Every major currency left the gold standard during the Great Depression. Great Britain was the first to do so. Facing speculative attacks on the pound and depleting gold reserves, in September 1931 the Bank of England ceased exchanging pound notes for gold and the pound was floated on foreign exchange markets.
Great Britain, Japan, and the Scandinavian countries left the gold standard in 1931. Other countries, such as Italy and the U.S., remained on the gold standard into 1932 or 1933, while a few countries in the so-called "gold bloc", led by France and including Poland, Belgium and Switzerland, stayed on the standard until 1935–36.
According to later analysis, the earliness with which a country left the gold standard reliably predicted its economic recovery. For example, Great Britain and Scandinavia, which left the gold standard in 1931, recovered much earlier than France and Belgium, which remained on gold much longer. Countries such as China, which had a silver standard, almost avoided the depression entirely. The connection between leaving the gold standard as a strong predictor of that country's severity of its depression and the length of time of its recovery has been shown to be consistent for dozens of countries, including developing countries. This partly explains why the experience and length of the depression differed between national economies.
Breakdown of international trade
Many economists have argued that the sharp decline in international trade after 1930 helped to worsen the depression, especially for countries significantly dependent on foreign trade. In a 1995 survey of American economic historians, two-thirds agreed that the Smoot–Hawley Tariff Act at least worsened the Great Depression. Most historians and economists partly blame the American Smoot–Hawley Tariff Act (enacted June 17, 1930) for worsening the depression by seriously reducing international trade and causing retaliatory tariffs in other countries. While foreign trade was a small part of overall economic activity in the U.S. and was concentrated in a few businesses like farming, it was a much larger factor in many other countries. The average ad valorem rate of duties on dutiable imports for 1921–25 was 25.9% but under the new tariff it jumped to 50% during 1931–35. In dollar terms, American exports declined over the next four (4) years from about $5.2 billion in 1929 to $1.7 billion in 1933; so, not only did the physical volume of exports fall, but also the prices fell by about 1/3 as written. Hardest hit were farm commodities such as wheat, cotton, tobacco, and lumber.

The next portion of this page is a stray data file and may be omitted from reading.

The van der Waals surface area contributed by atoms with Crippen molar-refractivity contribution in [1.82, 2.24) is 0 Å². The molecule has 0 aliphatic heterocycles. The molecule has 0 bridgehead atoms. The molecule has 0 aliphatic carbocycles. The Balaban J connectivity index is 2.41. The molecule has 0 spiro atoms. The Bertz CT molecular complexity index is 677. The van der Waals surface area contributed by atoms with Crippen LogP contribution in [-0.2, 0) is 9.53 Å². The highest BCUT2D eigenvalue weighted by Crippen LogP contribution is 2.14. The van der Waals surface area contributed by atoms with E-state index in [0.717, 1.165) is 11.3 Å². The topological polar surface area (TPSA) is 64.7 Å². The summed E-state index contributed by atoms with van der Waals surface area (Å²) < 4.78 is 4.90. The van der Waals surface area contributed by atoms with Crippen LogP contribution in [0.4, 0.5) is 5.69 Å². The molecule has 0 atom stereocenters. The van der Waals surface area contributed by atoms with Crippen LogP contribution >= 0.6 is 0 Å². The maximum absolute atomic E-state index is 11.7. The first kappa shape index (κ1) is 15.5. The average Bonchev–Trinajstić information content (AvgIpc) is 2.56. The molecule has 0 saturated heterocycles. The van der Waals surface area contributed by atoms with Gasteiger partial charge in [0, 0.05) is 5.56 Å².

Governments around the world took various steps into spending less money on foreign goods such as: "imposing tariffs, import quotas, and exchange controls". These restrictions formed a lot of tension between trade nations, causing a major deduction during the depression. Not all countries enforced the same measures of protectionism. Some countries raised tariffs drastically and enforced severe restrictions on foreign exchange transactions, while other countries condensed "trade and exchange restrictions only marginally":
- "Countries that remained on the gold standard, keeping currencies fixed, were more likely to restrict foreign trade." These countries "resorted to protectionist policies to strengthen the balance of payments and limit gold losses." They hoped that these restrictions and depletions would hold the economic decline.
- Countries that abandoned the gold standard, allowed their currencies to depreciate which caused their balance of payments to strengthen. It also freed up monetary policy so that central banks could lower interest rates and act as lenders of last resort. They possessed the best policy instruments to fight the Depression and did not need protectionism.
- "The length and depth of a country’s economic downturn and the timing and vigor of its recovery is related to how long it remained on the gold standard. Countries abandoning the gold standard relatively early experienced relatively mild recessions and early recoveries. In contrast, countries remaining on the gold standard experienced prolonged slumps."
Effect of tariffs
See also: Smoot–Hawley Tariff Act
The consensus view among economists and economic historians is that the passage of the Smoot-Hawley Tariff exacerbated the Great Depression, although there is disagreement as to how much. In the popular view, the Smoot-Hawley Tariff was a leading cause of the depression. However, many economists hold the opinion that the tariff act did not greatly worsen the depression.
German banking crisis of 1931 and British crisis